Monday, August 26, 2013
Today was a truly sad day in America. Today, a story broke of an elderly couple who died 11 hours apart after having been married 65 years. Harold and Ruth Knapke passed away quietly in a nursing home in Ohio, the conclusion of a simple but epic love story. Although this story made some minor headlines, it was vastly over shadowed by the antics of a celebrity's child gyrating on an awards show stage.
When are we as a nation going to stop lying to ourselves about what we want? As a culture we pretend to be obsessed with finding true love. We even have shows like The Bachelor and Bachelorette devoted to finding "true love." When we walk through the checkout line in every grocery store, the isles are filled with cover stories of who's dating who, who's cheating on who, who is divorcing who, how to have better sex, how to get the guy, how to get the girl, and everything else. But the one thing that is blatantly missing is a single show or story about people like the Knapke's. Why is that? Why is it that when we are presented perfect examples of the very things in life we say we are looking for that we turn away and look elsewhere?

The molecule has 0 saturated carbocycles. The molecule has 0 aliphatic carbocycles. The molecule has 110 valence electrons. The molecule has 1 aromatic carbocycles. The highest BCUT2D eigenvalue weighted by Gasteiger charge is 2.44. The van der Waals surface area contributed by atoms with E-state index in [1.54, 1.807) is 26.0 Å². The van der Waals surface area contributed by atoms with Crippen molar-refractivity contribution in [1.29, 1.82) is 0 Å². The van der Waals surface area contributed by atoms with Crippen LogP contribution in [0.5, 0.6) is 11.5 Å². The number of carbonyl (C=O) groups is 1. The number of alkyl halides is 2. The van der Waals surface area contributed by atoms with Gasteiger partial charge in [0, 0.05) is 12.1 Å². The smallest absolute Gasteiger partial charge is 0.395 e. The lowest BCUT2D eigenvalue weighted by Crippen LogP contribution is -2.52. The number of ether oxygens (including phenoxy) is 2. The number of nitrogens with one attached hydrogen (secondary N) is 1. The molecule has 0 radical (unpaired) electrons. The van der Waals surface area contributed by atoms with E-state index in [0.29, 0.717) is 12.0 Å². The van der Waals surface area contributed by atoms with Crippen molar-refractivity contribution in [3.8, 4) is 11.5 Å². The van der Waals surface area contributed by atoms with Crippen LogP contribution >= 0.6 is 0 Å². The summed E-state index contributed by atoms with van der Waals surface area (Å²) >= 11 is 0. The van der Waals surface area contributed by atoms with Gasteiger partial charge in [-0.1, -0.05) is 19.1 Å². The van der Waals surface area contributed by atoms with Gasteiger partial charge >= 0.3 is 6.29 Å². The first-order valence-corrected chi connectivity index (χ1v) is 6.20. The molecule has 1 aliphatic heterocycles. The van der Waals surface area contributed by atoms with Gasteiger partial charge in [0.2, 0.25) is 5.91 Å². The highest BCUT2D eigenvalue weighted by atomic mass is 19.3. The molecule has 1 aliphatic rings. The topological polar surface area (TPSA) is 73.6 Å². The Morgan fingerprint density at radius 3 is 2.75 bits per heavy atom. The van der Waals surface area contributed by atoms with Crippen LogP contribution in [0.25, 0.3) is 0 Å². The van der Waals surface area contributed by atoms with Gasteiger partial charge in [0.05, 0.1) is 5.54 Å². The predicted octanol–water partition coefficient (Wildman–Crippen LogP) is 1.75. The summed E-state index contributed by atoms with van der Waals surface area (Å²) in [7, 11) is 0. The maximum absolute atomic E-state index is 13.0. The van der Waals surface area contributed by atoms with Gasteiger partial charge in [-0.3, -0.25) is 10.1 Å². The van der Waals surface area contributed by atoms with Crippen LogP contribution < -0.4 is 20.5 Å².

The fact is we have no interest in true love. What we are really interested in is courting. Think about it. Every love story is about the process of the couple falling in love, then we sum everything up with "they lived happily ever after." We are so consumed with falling in love that we completely ignore the art of staying in love. When we hear of stories like the love that the Knapke's had, we dismiss it as sheer luck and wish we could find that. We fail to recognize that true love is not just about finding "the one" is also about being "the one." Its about what we give to the relationship rather than just what we get. As people we change and evolve over time. The person we are married to in year one is not the same person we are married to in year 20 or 40 or 60. True love involves the work of continually learning how to love our partner in the ways they need to be loved. It's about sacrificing to meet their needs and hoping they do the same for us. This! This is what we need to study. This is what we should have TV shows about. As a society, we are pretty good at getting into the relationships, but we have a great deal of work to do after that. Perhaps the problem is that we really are not that interested in the rest of the story? Perhaps we are more interested in other people misery than we are the happiness we could find for ourselves in the wisdom of others. Or.........perhaps we'd just rather focus on attention starved celebrities trying to out do each other on a stage.